Katniss Everdeen (Jennifer Lawrence) is now the reluctant face of the rebellion against Panem’s Capitol and its leader, President Snow (Donald Sutherland). Meanwhile, Peeta (Josh Hutcherson) and the other victors remain prisoners in the Capitol, each of them being tortured into revealing information about the rebellion or speaking out against it. With the help of Gale (Liam Hemsworth), Haymitch (Woody Harrelson), Effie (Elizabeth Banks), Plutarch (Philip Seymour Hoffman), and District 13’s President Coin (Julianne Moore), Katniss attempts to get past the horrific events of both Hunger Games, become the leader the rebels and the other districts need her to be, and rescue Peeta and the victors from the Capitol.
Mockingjay was the weakest of Suzanne Collins’s Hunger Games trilogy, not because its points about post-traumatic stress disorder and propaganda in wartime weren’t interesting, but because it took forever to get to the fall of the Capitol and President Snow. For most of the book, Katniss throws tantrums and is drugged into submission because she’s losing her shit, and rightfully so. After all, she was forced to kill children and be a pawn in the Games, and she’s become a pawn again…just for a new government with equally questionable motives. Then, in the last five or six chapters, we actually get to the assault on the Capitol. This, of course, made me nervous for the film adaptation, especially since it was being divided into two parts.
Besides being a production company money-grab that’s as obvious as splitting The Hobbit into three movies under the guise of “having more time to develop characters and the plot,” Mockingjay doesn’t have a good stopping point. I hate using this as an example, but at least Breaking Dawn, the Twilight Saga’s conclusion, has a very clear Part 1 (Bella’s human life and death) and Part 2 (Bella’s rebirth as a vampire) that made sense for a two-part film.
Mockingjay would’ve worked better as a single film. It might’ve been a three-hour movie, but at least it would’ve had time to develop its character AND conclude the story. Instead, we got two hours of scenery chewing and a cliffhanger that didn’t even feel like a worthwhile cliffhanger. Think about how Catching Fire ended. Sure, it essentially repeated the events of the first story (That’s on Collins, not the film), but it set up the revolution and left us wondering about what a full-on war would mean for our favorite characters.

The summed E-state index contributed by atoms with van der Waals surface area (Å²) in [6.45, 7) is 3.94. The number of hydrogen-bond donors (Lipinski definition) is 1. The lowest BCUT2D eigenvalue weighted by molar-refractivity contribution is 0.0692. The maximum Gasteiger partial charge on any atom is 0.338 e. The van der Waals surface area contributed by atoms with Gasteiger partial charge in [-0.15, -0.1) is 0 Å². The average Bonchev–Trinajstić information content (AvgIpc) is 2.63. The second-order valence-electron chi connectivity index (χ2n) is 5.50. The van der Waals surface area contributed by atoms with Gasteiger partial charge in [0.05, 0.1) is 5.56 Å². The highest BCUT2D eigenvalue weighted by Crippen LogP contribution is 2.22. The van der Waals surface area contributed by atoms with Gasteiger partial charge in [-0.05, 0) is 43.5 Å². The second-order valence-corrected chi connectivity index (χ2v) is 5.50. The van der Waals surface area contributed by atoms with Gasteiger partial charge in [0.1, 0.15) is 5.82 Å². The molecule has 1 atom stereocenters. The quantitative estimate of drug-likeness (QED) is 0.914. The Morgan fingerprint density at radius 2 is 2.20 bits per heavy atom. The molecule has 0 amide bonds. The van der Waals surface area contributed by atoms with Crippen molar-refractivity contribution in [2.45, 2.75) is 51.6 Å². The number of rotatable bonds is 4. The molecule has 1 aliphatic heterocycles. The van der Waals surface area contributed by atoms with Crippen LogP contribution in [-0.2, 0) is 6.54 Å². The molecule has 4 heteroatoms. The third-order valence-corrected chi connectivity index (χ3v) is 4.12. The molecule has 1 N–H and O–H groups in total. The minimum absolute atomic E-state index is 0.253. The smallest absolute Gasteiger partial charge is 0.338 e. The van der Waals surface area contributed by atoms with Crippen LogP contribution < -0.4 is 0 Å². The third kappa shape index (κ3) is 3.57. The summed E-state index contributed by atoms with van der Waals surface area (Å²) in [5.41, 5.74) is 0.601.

Part 1 of Mockingjay doesn’t feel like that. It ends after the rebels rescue Peeta, Johanna (Jena Malone), and Finnick (Sam Claflin)’s lover Annie. I mean, there’s a minor cliffhanger because Peeta has been tortured and brainwashed into hating/wanting to kill Katniss. But considering nothing really happened in the plot before that, it’s not an “OH MY GOD” ending. And now we have to wait a year for a real conclusion. By that time, a lot of the momentum will have been killed (Good job, Lionsgate).
Despite being slow, Mockingjay has several good elements that work. Effie Trinket, for one, is always a delight. I’m glad the screenwriters decided to nix Katniss’s captured prep team and use Effie (who’s a fan favorite) in place instead, especially since Elizabeth Banks owns the absolute hell out of her character. Also, Willow Shields’s Prim is perfection. Equal parts innocence and maturity, it’s hard not to love her. We get to meet Katniss’s camera crew, too, led by Cressida (Natalie Dormer). God, I want more of Natalie Dormer in the next film (I love her in Game of Thrones).
But I have to say my favorite moment was when Jennifer Lawrence sings “The Hanging Tree.” It starts with her just singing to Mockingjays outside of District 12, but then she’s joined by a chorus of citizens who are marching to fight Peacekeepers and destroy District 7. Then, the song is overlaid with propaganda footage that causes Peeta to break his composure on camera while he’s talking with Caesar Flickerman (Stanley Tucci) about the war.
Overall, The Hunger Games: Mockingjay Part 1 is an okay film, but it suffers from the same problems its source material had. Mainly, it lacks suspense. That’s because Collins relied on heavy character development in the first 75% of the book, so we don’t even get to the assault on the Capitol (which we’ve been dying to see since Katniss Everdeen first defied the Capitol in the first Hunger Games) until the final 25%. In other words, this movie ends way before it actually gets good. I personally think it was stupid to split this book into two films for this very reason. Some of you may disagree, but I’m annoyed that I have to wait a full year for the ball to get rolling.
The Hunger Games: Mockingjay Part 1: B-
For my radio review of The Hunger Games: Mockingjay Part 1 on “Pat & JT in the Morning,” visit this link (starts around the 31:07 mark).